I teach.

I blog.

I engage.

I reflect.

I grow.

What about you?


Deng, L. & Yuen, A.H.K. 2011. Towards a framework for educational uses of blogs. Computers and Education. 56: 441-451.

Farrell, T.S.C. 1998. ESL/EFL teacher development through journal writing. RELC Journal. 29/1: 92-109.

Wednesday, 25 May 2011

The end of the (Yellow Brick) Road…

It has become a tradition in recent years for each year group in my school to put on a show towards the end of the year for an audience of parents. A chance for the school to show off how they have progressed in English and a chance for the parents to coo over their little darlings in costume. The 4th Grade show is the Wizard of Oz and, with each of my 5 classes divided into 2 groups, I got to prepare and watch the final show 10 times over!

Anyway, after weeks of travelling the Yellow Brick Road (practice), we finally reached the Emerald City (the school theatre) but did we have a happy ending? Read on…


Image by Wootang01

If you’ve ever put on a drama show at any level, you’ll have probably experienced the first thing I’m going to relate. Despite nailing it in practice, putting in great performances with all the right acting skills and volume, many kids got on stage and immediately reverted to reciting the script in monotone fashion with hardly any movement and no smiles! Some of them were just so quiet as well - stage fright I guess… This is one problem with the current format - they put in all the work for weeks on end but then only get one shot at the real thing on the stage.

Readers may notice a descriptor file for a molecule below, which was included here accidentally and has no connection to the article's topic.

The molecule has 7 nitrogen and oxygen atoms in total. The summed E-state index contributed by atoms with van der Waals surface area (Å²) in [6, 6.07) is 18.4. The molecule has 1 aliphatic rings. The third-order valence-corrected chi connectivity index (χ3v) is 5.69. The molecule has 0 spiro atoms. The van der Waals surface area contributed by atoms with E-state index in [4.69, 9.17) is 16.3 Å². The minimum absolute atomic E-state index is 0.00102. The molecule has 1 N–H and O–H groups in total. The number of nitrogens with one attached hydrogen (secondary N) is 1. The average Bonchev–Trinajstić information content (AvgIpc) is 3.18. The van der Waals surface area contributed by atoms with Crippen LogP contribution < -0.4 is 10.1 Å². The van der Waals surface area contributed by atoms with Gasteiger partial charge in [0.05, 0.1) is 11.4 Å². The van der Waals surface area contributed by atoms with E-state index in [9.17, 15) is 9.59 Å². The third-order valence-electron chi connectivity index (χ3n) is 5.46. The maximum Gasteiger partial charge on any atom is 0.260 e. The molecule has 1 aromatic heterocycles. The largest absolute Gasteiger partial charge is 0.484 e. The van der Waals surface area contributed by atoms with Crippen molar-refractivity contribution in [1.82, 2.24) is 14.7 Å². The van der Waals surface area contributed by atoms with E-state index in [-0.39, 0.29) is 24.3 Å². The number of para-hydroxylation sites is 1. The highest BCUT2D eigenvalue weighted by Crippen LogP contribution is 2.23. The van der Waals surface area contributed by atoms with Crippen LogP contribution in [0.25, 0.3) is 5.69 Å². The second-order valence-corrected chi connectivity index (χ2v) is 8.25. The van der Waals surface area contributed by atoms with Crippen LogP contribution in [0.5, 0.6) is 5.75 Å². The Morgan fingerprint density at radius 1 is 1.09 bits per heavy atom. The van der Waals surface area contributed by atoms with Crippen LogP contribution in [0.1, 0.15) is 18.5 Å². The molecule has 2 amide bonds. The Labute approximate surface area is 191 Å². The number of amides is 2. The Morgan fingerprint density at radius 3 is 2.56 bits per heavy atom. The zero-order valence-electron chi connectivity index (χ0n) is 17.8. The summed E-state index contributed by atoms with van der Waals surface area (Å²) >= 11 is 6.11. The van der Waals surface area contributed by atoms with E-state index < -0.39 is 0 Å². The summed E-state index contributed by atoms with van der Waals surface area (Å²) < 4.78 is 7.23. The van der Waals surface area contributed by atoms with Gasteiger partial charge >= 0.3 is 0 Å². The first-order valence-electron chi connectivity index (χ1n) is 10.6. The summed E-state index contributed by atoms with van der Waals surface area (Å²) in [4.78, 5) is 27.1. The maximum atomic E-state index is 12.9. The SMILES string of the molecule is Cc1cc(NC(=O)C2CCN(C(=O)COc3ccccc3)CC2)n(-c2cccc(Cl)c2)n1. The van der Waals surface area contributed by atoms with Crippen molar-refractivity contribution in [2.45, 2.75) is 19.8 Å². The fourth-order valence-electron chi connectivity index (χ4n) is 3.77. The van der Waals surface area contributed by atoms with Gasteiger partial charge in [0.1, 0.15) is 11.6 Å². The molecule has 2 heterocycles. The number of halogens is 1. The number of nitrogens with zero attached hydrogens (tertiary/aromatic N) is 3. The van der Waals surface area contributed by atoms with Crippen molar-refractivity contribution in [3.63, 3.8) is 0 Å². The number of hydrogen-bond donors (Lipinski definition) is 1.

However, for every kid who froze like a startled rabbit, another turned in a wonderful performance with everything falling into place at the last minute. It really is amazing how drama helps some weaker students open up despite their natural shyness or struggles with English. One boy in particular ((who has attention issues in class) put in a star turn as a munchkin, speaking in a squeaky voice, jumping and dancing around and doing all sorts of things nobody expected from him.

There were some of the other mishaps associated with the theatre like bits of scenery falling over, missing props or fluffed lines but on the whole, it was a success. The parents enjoyed it, which is the main thing, and most of the kids did too.

Was it all worth it?